5 Eating Disorders That Can Affect Your Gastrointestinal Health

eating disorders

According to the National Eating Disorders Association, 28.8 million Americans will have an eating disorder in their lifetime. This mental illness is associated with serious medical and psychological complications, including issues with the gastrointestinal (GI) tract. Depending on which eating disorder an individual suffers from, the possible GI symptoms will vary. 

Eating Disorders And GI Health

Due to the nature of eating disorders, they can negatively affect almost every organ in the body, including the gastrointestinal tract. Possible symptoms associated with eating disorders include esophageal erosion, heartburn, and nausea. At Birmingham Gastroenterology, we want to ensure you’re getting care for diseases and disorders that are negatively affecting your digestive tract. Continue reading to learn how Eating Disorders can affect your gastrointestinal health. 

1. Anorexia Nervosa (AN)

Anorexia nervosa is an eating disorder that consists of regularly restricting calories and food intake in an attempt to stay very thin. Those with anorexia have a very low body weight in the context of age, sex, developmental trajectory, and physical health. This eating disorder can have physical symptoms that affect one’s gastrointestinal health, such as stomach cramps, constipation, and acid reflux. Additionally, when the body does not receive enough nutrients, all of its processes are slowed down, resulting in a number of different serious medical consequences. This is called gastroparesis and can lead to bloating, nausea, vomiting, blood sugar fluctuations, blocked intestines, or bacterial infections. 

2. Bulimia Nervosa (BN)

Bulimia nervosa is characterized by a cycle of bingeing and purging. Purging usually involves self-induced vomiting in order to “undo” the effects of an episode of binge eating. Because bulimia is associated with self-induced vomiting, those diagnosed with bulimia can experience a disruption to their GI tract leading to acid reflux or GERD. In serious cases, forceful vomiting over time can cause tears in the lining of your esophagus, which is what connects the throat and stomach.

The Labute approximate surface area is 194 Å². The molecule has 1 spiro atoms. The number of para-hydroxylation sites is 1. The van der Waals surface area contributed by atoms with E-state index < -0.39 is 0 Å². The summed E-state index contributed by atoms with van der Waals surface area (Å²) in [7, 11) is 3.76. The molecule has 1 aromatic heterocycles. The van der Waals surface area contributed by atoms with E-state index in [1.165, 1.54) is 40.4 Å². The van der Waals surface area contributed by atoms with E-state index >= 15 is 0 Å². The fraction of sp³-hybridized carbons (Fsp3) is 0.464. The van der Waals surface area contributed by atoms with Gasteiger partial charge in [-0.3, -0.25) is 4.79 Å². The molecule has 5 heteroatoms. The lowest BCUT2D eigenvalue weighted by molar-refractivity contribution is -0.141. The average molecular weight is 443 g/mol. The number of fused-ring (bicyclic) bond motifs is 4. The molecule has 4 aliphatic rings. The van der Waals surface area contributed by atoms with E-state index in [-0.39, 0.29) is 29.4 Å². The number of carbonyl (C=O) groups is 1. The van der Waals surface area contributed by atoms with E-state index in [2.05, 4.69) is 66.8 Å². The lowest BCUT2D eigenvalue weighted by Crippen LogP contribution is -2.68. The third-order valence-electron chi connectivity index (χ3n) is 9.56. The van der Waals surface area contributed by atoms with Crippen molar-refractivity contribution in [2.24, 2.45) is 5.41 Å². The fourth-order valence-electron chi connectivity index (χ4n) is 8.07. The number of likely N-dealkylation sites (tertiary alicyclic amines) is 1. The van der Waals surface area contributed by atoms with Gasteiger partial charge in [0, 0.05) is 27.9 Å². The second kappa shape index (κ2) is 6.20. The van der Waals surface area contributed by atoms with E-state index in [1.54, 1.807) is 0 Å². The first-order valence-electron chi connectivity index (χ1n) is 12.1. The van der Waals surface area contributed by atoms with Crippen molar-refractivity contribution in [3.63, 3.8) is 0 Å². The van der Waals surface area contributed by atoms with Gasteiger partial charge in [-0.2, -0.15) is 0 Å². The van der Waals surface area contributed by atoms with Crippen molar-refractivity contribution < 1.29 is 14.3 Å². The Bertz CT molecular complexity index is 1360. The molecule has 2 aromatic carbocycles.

3. Binge Eating Disorder (BED)

Binge eating disorder affects roughly 2.8 million people in the United States and is characterized by rapidly consuming an excessive amount of food in a single sitting until becoming uncomfortably full. This eating disorder is often associated with a feeling of “losing control” and high levels of guilt. The main difference between BED and bulimia is those with binge eating disorder do not purge. In severe cases of binge eating disorder, the stomach can rupture, creating a life-threatening emergency. 

4. Avoidant Restrictive Food Intake Disorder (ARFID)

One of the less talked about eating disorders is avoidant restrictive food intake disorder (ARFID). ARFRID is similar to anorexia in the way that both disorders are concerned about the amount or the types of foods consumed, yet those with ARFID are not concerned with body shape, size, or the fear of gaining weight. Similarly to anorexia, ARFID causes gastroparesis and its accompanying symptoms. ARFID may also cause constipation due to inadequate nutritional intake. 

5. Orthorexia Nervosa (ON)

Orthorexia is the obsession with eating healthy and is closely associated with obsessive-compulsive disorder (OCD). This may include compulsively checking ingredients and nutrition labels, cutting out certain food groups, and having an unusual interest in what others are consuming. Orthorexia can be present with or without body image concerns. Malnutrition that can come from eating disorders such as orthorexia can cause intestinal obstruction, or pancreatitis, which is inflammation of the pancreas.  

Eating disorders are complex mental illnesses that need to be taken seriously. If you are struggling with an eating disorder, there are resources that can help. For more information, visit the National Eating Disorders Association website and hotline here

Here at Birmingham Gastroenterology, we have decades of experience treating diseases and disorders in all parts of the digestive system. To make an appointment to discuss your symptoms and treatment options or to ask questions about your gastrointestinal health, call us at (205) 271-8000.

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